Ankor Thom was the temple with the most area to it. Only a small temple but it had a huge brick wall around it making it look bigger than the rest. This temple was having the most reconstruction done to it. Thousands upon thousands of deserted bricks from the temple, all laid out on the grass ready to be re-applied. One section they were working hard to restore was the gigantic reclining Buddha. Cleverly, the Buddha is not obviously protruding from the structure, it is subtly built within the walls of the temple. If you didn't know it was there you would have a hard time finding it (there is a picture in our album). Many makeshift cranes haul rocks and sand as many young Cambodian men work in the seering heat. Because we could not go inside the temple and could only really walk around it, it was not one of our favourites. Still stunning architecture though, you would be blind not to be impressed.
We then came to Bayon, What I nicknamed the temple of the Buddha heads. Gigantic towers and on every side of the tower, the smiling chubby face of the Buddha! This temple had the best carving seen throughout the temples and to have lasted how it has is just utterly mindblowing. This was my favourite out of all the temples just because there was more to explore and so much work was still there to appreciate.
And finally the grand finale.... As we slowly walked up the 800m regal bridge to the Angkor Wat, with the sun starting to set and the enormous temple waiting for us... We decided to go to lunch instead.
Look here! We had been walking up and down, back and forwards through temples ALL DAY since 8 o'clock, it was now 4pm! And with only cornettos in our bellies!
Okay FINALLY the grand Finale. As we slowly walked up the 800m regal bridge to the Angkor Wat, with the sun starting to set and the enormous temple awaiting for us, we were ready to be amazed/ Or as the Lonely Planet put it, "it'll blow your socks off! Not wearing socks? Strap those sandles, as they're in for a wild ride..." It might sound funny and a tad overexaggerated but it was bang on the mark! The temple is on 3 levels being the largest religious temple in the world. The bottom level consists of an outer open string of corridors with wall carvings depicting images of Buddhist stories. The main story being heaven and hell. Heaven would of course be situated at the very top off the wall. Men with luxury food, seats and smiles. Hell situated at the bottom. One image that was disturbing was a man hammering nails into another man. A passing guide mentioned that the executioner will go to another hell, worse than this one! Beautiful carvings that have been restored and kept like new. The corridors were mysteriously quiet, meaning where have all the tourists gone? On approaching the second level our question was answered (I wish I hadnt asked!) Absolutely packed with mainly Chinese tourists all wearing Cambodian hats and t-shirts, laughing in their big groups. Standing for 2 seconds we got given a ticket to go to the top level. Thankfully after us, all the chinese tour groups decided they were ready too.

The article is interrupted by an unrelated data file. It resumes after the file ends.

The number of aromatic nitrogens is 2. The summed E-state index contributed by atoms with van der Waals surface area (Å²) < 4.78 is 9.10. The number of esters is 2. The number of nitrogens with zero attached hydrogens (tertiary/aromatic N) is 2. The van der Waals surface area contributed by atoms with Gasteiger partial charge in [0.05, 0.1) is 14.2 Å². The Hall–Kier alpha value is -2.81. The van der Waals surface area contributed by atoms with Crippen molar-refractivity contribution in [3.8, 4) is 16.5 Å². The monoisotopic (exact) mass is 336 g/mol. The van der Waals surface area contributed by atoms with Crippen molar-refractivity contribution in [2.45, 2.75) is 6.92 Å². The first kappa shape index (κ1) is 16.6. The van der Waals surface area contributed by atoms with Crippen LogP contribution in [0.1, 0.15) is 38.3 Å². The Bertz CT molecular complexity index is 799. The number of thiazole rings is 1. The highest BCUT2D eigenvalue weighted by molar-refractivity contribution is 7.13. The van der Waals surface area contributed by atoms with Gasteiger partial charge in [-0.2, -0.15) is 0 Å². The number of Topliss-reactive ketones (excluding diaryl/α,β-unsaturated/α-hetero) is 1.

The ticket allowed us 30mins, it stated to surpress noise such as shouting. We had to be dressed appropriately (t-shirts with sleeves and covering your knees) The top level had great views, and had tiny coves where statues of religious stature were dressed up. The size and intricate carvings on the 2 towers at the top was unreal, mindblowingly clear. So suprised that weathering hadn't eroded away the detail. Although it was crowded with tourists it definately didn't dissapoint.
On the way back down we opted for somewhere to chill out. It had been a busy day with a lot to take in, so on the 2nd level we found a spot that no-one was in and watched the sunset. That was by far one of the best memories of both me and Daniel being together when literally everything in that split moment of time was just perfection to the max. Sheer joy, elation for how far we had come and excited for more adventures to come and lucky that we had each other. Our moment only to be threatened by monkeys having a fisty cuff fight on the roof. Then soon after a young French guy moaned as his sandwiches that had been securely packed in a celephane packet surrounded by cellotape in his bicycle basket was being mutilated by monkeys!!
This was a great way to end the day, to walk back to our Tuk Tuk with an army of monkeys around us. They were not afraid of humans, infact I think they quite enjoyed our company :)